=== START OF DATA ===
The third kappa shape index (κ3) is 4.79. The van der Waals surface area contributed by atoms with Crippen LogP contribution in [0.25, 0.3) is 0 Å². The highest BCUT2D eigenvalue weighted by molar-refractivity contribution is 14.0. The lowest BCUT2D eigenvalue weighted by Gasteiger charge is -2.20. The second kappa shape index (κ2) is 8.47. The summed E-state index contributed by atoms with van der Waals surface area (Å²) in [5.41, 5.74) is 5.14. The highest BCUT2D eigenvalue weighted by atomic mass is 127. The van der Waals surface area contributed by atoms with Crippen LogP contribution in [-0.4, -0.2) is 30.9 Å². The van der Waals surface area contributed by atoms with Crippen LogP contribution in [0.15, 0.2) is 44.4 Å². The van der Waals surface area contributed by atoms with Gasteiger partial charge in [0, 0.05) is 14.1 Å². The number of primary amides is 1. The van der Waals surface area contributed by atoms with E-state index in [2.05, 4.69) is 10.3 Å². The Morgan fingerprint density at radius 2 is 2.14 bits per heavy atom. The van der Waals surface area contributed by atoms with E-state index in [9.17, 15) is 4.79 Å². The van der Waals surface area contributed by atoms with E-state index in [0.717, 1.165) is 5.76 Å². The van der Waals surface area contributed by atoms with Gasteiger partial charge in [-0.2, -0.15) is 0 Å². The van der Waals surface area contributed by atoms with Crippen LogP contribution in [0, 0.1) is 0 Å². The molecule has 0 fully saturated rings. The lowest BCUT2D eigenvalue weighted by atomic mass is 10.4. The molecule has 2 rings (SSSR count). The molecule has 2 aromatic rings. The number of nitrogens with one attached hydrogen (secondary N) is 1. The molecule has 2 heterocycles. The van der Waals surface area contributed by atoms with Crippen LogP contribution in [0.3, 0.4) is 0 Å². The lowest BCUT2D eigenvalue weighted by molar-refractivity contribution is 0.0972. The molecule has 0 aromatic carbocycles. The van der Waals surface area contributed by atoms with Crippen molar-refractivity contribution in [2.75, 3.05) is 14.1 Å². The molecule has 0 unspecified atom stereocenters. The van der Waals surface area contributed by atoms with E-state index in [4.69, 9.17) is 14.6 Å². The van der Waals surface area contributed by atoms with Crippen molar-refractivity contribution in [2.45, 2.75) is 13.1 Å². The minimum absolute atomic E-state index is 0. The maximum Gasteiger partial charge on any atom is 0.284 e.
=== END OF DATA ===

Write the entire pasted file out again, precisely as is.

The third kappa shape index (κ3) is 4.79. The van der Waals surface area contributed by atoms with Crippen LogP contribution in [0.25, 0.3) is 0 Å². The highest BCUT2D eigenvalue weighted by molar-refractivity contribution is 14.0. The lowest BCUT2D eigenvalue weighted by Gasteiger charge is -2.20. The second kappa shape index (κ2) is 8.47. The summed E-state index contributed by atoms with van der Waals surface area (Å²) in [5.41, 5.74) is 5.14. The highest BCUT2D eigenvalue weighted by atomic mass is 127. The van der Waals surface area contributed by atoms with Crippen LogP contribution in [-0.4, -0.2) is 30.9 Å². The van der Waals surface area contributed by atoms with Crippen LogP contribution in [0.15, 0.2) is 44.4 Å². The van der Waals surface area contributed by atoms with Gasteiger partial charge in [0, 0.05) is 14.1 Å². The number of primary amides is 1. The van der Waals surface area contributed by atoms with E-state index in [2.05, 4.69) is 10.3 Å². The Morgan fingerprint density at radius 2 is 2.14 bits per heavy atom. The van der Waals surface area contributed by atoms with E-state index in [9.17, 15) is 4.79 Å². The van der Waals surface area contributed by atoms with E-state index in [0.717, 1.165) is 5.76 Å². The van der Waals surface area contributed by atoms with Gasteiger partial charge in [-0.2, -0.15) is 0 Å². The van der Waals surface area contributed by atoms with Crippen LogP contribution in [0, 0.1) is 0 Å². The molecule has 0 fully saturated rings. The lowest BCUT2D eigenvalue weighted by atomic mass is 10.4. The molecule has 2 rings (SSSR count). The molecule has 2 aromatic rings. The number of nitrogens with one attached hydrogen (secondary N) is 1. The molecule has 2 heterocycles. The van der Waals surface area contributed by atoms with Crippen LogP contribution in [0.3, 0.4) is 0 Å². The lowest BCUT2D eigenvalue weighted by molar-refractivity contribution is 0.0972. The molecule has 0 aromatic carbocycles. The van der Waals surface area contributed by atoms with Crippen molar-refractivity contribution in [2.75, 3.05) is 14.1 Å². The molecule has 0 unspecified atom stereocenters. The van der Waals surface area contributed by atoms with E-state index in [4.69, 9.17) is 14.6 Å². The van der Waals surface area contributed by atoms with Crippen molar-refractivity contribution in [2.45, 2.75) is 13.1 Å². The minimum absolute atomic E-state index is 0. The maximum Gasteiger partial charge on any atom is 0.284 e.